Key to Building Back Better: Reimagining Onsite Power

When a heat wave and wildfires sparked rolling blackouts last year across California, when a frigid cold snap this winter caused much of the electric grid to collapse in Texas, thousands of industrial onsite generators roared to life to supply hospitals, labs, government buildings, grocery stores and the grid itself with electricity.

Untold numbers depended on those generators to escape the freeze in Texas and the heat in California, to refrigerate foods and critical medicines, and to power medical and electronic devices, along with other essential services. Onsite power, in short, is a critical part of our electric system.

Unfortunately, these backup generators — the vast majority fueled by diesel — are both enormously inefficient and sources of heavy pollution. They’re expensive to install and maintain, they sit idle the vast majority of their lifespans and when they do fire up, they emit harmful pollutants. Diesel generators spew particulates that clog our lungs and capillaries — the kind of potent pollution that kills up to 60,000 Americans each year. A single diesel generator can vent as much as 10 times the amount of smog-forming nitrous oxide as a coal-fired power plant and up to 400 times as much as burning natural gas.

For decades, we didn’t have much of a choice; diesel was often the only cost-effective option. Now we do — not simply an effective alternative, but a better one.

Thanks to American innovation and leadership, companies are deploying onsite energy generation that’s cleaner, more affordable and just as resilient — while providing far more value than simply backup generation. Better yet, it aligns with efforts by bipartisan lawmakers and the White House to build a cleaner, healthier, more resilient and more reliable power grid.

But with disasters being made worse each year by the climate crisis, we need to move faster: to provide truly resilient, clean and affordable electricity to support our businesses, our power providers, our families and communities.  We must reimagine policy and regulation to support a truly 21st century electric system — one that fully incorporates clean onsite generation.

The old distinctions between grid power and backup power no longer apply. In place of our century-old, disaster-prone, inflexible electric grid, the United States can build a resilient distributed network that allows us to move beyond the inefficient and polluting army of diesel generators installed to only run a few days each year. New technologies can provide not only the same emergency backup service as diesel generators, but also run at other times and meet other needs, while maintaining low cost and meeting climate sustainability goals.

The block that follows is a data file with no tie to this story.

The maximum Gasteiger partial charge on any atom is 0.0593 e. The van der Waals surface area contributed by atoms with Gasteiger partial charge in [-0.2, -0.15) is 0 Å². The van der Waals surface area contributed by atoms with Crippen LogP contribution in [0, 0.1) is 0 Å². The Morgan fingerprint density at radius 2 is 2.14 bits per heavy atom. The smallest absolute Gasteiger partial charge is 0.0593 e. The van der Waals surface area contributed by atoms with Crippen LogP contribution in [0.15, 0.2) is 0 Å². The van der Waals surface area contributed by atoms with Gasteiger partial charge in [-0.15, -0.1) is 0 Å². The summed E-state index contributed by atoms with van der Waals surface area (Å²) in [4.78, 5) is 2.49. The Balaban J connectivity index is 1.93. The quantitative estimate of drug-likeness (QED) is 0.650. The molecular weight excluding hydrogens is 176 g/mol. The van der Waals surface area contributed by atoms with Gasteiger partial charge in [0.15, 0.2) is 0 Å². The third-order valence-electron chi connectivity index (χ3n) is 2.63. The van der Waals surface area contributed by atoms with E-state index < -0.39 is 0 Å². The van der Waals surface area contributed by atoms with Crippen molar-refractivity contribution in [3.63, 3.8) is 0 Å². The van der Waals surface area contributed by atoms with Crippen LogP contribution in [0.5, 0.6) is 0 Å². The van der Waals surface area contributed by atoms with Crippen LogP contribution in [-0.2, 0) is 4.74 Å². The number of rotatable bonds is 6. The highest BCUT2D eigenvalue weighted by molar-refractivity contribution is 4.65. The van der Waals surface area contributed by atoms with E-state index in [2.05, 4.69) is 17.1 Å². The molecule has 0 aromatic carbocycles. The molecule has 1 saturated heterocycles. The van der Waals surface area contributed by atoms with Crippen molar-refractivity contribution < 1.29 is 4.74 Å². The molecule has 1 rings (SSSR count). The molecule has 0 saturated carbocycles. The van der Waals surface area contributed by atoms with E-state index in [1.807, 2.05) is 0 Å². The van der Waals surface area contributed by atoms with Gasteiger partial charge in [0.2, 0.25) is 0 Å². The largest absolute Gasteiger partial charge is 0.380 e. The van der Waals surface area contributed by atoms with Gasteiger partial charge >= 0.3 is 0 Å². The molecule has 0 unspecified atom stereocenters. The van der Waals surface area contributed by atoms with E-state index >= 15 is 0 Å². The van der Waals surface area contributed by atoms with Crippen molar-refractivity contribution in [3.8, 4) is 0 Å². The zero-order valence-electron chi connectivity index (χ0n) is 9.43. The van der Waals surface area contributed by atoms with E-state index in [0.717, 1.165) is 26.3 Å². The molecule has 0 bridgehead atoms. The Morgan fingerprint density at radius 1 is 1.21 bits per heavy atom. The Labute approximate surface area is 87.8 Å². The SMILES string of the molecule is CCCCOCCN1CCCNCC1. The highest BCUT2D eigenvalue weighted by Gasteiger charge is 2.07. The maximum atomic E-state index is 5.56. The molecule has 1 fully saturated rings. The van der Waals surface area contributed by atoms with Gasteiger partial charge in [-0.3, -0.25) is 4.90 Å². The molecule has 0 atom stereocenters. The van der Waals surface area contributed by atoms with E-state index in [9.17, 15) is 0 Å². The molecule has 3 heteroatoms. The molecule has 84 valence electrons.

What that means is our lawmakers, policymakers and regulators need to rethink how our grid operates. It’s not simply either “back-up” or “grid” power anymore. The U.S. move toward a clean energy economy is driving an accelerating shift to onsite generation, in which fuel-flexible onsite technologies buttress renewable and energy storage-based microgrids, and firm up traditional- and renewable-fueled generation.

Why is this critical? The solar and wind resources that are vital to decarbonizing our electric grid, improving health and halting climate change are intermittent — they only generate electricity when the sun is shining or the wind is blowing. Today’s batteries, while useful for shifting energy over a few hours, are simply not able to provide multi-day resilience. The Texas grid collapse stretched past two weeks.

By contrast, the newest onsite generation technologies can ramp power quickly to support intermittent renewables. They are cleaner and more affordable than large, centralized power plants. Plus, they are fuel-flexible, meaning they can be supplied by biogas — or soon, renewable hydrogen. That means providing clean, local resilience to the grid — by being the backbone to renewable microgrids.

Innovation has given us the opportunity to rebuild our power grid, along with the foundation for a clean energy economy, supplied by flexible, resilient and affordable sources of electricity. Lawmakers, policymakers and regulators must ensure we are updating America’s energy policy to keep pace with technology innovation.


Adam Simpson leads product, external affairs and intellectual property for Mainspring Energy of Menlo Park, Calif. 

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